Film Review – Screwball



Screwball takes one of the big baseball steroids scandals and makes it so someone like me who knows almost nothing about baseball can understand clearly the people involved in the scandal as well as a lot of their motivation. While it doesn’t reach new levels in the documentary field it is tells what it needs to effectively. We get access to a lot of the people involved, including the newspaper writers who broke it and the law enforcement officers, but even better the actual “doctor” who committed the crimes, Tony Bosch.

From the first moment Tony Bosch comes across as a guy who loves the limelight, and even though he was caught doing a crime he still, in many ways, relishes what this has brought him and takes pride in the work he did getting drugs to baseball players and how he was able to fool the system that Major League Baseball put into place. He goes step-by-step about his process to get drugs to his clients, and tells some fun stories about the weird places he has had to rush to. Basically he is a fun guy to have tell you a story even if you never can quite trust him. He definitely has some ego issues about his qualifications as a doctor as other interviewers that helped take him down will add their own more likely commentary.

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But besides the talking heads that we are used to in most documentaries the film has a very different way of showing us reenactments of events. Whenever a scene is acted out to show what happened we get adults doing the voices over a child mouthing the words or acting out what the narrator is saying. We even have them dress up like their real life counterparts, be it looking very muscular, adding facial hair or being tanned. Although it’s a new way of doing things that could be distracting, it never takes away from the story being told but at the same doesn’t really add anything either. If they had done it with adults and had them act it out the results would have been the same. It seemed more like a gimmick that went too long.

What keeps the film going is that the characters involved are just interesting enough to move the story forward. A major figure of the scandal, Porter Fisher, appears later in the story and comes across as a good-natured but really gullible individual. Because he seems so oblivious even now when talking about events where he knows the full story, it makes for an interesting contrast to the con man doctor and investigative journalists and detectives. His uncovering what is happening actually makes it even easier for us to follow how this scandal blew up in so many places since he is as clueless as any viewer who knows nothing about baseball.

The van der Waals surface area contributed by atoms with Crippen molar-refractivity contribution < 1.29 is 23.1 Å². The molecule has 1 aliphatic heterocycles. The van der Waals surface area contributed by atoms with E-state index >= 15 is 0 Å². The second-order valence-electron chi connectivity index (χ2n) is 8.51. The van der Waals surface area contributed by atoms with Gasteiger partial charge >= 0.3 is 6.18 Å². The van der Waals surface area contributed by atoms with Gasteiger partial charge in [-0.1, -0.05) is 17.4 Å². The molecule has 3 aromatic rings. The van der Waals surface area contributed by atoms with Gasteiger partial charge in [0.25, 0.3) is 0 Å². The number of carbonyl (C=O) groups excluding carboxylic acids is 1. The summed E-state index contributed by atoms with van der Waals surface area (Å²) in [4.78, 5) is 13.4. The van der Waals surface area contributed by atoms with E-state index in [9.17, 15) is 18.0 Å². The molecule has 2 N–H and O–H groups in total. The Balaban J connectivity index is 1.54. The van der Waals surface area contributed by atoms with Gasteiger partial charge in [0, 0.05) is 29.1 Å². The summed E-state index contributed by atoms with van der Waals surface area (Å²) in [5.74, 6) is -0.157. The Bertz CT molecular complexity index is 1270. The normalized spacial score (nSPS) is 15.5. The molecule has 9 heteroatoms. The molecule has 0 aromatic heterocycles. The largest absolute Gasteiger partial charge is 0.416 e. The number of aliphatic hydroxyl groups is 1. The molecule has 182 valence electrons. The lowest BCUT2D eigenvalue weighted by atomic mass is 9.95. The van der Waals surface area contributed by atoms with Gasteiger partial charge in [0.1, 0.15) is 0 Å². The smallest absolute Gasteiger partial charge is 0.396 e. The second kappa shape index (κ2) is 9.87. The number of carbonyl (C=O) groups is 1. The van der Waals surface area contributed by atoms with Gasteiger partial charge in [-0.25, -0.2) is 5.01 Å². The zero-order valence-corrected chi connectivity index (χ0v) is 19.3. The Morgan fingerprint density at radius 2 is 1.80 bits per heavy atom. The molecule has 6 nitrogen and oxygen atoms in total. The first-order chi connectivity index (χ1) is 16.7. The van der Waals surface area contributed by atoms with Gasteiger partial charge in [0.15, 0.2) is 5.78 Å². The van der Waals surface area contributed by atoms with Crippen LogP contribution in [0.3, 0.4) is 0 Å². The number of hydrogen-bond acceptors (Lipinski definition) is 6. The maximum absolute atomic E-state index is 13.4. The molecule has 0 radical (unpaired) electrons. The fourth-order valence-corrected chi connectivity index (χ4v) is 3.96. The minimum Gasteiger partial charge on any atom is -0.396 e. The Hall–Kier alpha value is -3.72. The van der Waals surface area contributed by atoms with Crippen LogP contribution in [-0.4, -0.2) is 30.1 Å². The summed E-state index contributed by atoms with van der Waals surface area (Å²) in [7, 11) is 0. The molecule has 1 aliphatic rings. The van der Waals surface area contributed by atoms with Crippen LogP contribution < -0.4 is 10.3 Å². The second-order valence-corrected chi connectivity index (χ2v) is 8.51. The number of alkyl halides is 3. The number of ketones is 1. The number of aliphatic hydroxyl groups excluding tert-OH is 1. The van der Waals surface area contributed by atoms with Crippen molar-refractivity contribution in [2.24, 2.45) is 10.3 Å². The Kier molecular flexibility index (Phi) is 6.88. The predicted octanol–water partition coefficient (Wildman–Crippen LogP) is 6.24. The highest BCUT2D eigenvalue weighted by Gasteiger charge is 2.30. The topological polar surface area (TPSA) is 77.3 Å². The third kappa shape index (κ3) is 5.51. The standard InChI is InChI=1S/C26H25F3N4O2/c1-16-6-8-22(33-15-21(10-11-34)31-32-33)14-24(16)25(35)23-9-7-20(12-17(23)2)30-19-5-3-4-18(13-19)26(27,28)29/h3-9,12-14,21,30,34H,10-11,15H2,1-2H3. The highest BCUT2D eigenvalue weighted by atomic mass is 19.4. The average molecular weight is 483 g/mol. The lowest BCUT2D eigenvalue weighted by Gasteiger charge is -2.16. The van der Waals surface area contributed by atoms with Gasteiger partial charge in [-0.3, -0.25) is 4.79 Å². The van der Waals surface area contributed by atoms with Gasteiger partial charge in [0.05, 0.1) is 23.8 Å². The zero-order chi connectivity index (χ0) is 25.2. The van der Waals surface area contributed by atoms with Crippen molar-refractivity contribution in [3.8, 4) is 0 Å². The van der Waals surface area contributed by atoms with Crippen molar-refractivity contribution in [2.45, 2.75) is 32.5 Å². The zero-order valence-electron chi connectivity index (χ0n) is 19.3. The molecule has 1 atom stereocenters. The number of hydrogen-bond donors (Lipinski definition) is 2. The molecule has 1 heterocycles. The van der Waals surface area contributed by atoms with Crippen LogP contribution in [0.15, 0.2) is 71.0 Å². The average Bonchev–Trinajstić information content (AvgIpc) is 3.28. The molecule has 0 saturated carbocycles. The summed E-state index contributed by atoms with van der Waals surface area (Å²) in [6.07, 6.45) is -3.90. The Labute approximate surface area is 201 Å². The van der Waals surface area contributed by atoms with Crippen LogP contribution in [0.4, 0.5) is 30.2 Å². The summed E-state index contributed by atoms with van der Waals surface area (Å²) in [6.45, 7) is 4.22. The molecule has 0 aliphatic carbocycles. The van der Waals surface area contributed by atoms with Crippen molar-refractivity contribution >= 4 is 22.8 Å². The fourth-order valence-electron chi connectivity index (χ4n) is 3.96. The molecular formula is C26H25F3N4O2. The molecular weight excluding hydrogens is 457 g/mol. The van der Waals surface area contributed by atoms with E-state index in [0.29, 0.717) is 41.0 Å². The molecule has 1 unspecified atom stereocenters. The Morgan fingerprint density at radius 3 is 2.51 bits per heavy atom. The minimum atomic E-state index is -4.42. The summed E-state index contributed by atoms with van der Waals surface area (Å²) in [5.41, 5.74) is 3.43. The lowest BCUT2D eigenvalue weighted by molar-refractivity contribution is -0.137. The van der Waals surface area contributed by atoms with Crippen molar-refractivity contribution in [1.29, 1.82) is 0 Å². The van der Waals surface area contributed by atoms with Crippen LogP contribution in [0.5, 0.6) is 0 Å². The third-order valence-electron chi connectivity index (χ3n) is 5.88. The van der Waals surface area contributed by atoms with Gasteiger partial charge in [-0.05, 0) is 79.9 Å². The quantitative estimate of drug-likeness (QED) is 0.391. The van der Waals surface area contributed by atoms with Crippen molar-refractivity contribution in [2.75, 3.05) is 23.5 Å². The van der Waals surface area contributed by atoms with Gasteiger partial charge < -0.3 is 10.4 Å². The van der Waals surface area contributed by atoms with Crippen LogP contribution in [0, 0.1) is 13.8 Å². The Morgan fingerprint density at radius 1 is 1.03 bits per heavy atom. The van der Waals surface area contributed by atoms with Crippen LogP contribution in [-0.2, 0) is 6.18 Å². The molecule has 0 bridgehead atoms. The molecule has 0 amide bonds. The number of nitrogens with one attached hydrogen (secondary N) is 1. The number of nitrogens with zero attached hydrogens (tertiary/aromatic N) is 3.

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Still as the story moves on and we learn more about the fallout of this case it does start to drag. There are some new angles that show up about how dedicated MLB is to actually dealing with steroid abuse and some nice blow-ups from player Alex Rodriguez who is very deep in this scandal, but it’s not enough to add to the commentary. After awhile the characters become almost too familiar and do not quite give us enough new material to make what they are going through impact us as the scandal worsens around them.

Director Billy Corben definitely knows this story well and has included every viewpoint possible (unless people wouldn’t provide an interview, of course) so we get as full a picture as we can of this particular scandal and its aftereffects. For those who want to know more this film is going to provide a great deal of information and a number of personalities to learn about. It’s not a groundbreaking piece of work, but it’s entertaining and informative enough to recommend you give it a watch.




Benjamin is a film connoisseur and Oscar watcher who lives in Minneapolis and, when not reviewing movies, works at the Hennepin County Library.

You can reach Benjamin via email or on twitter

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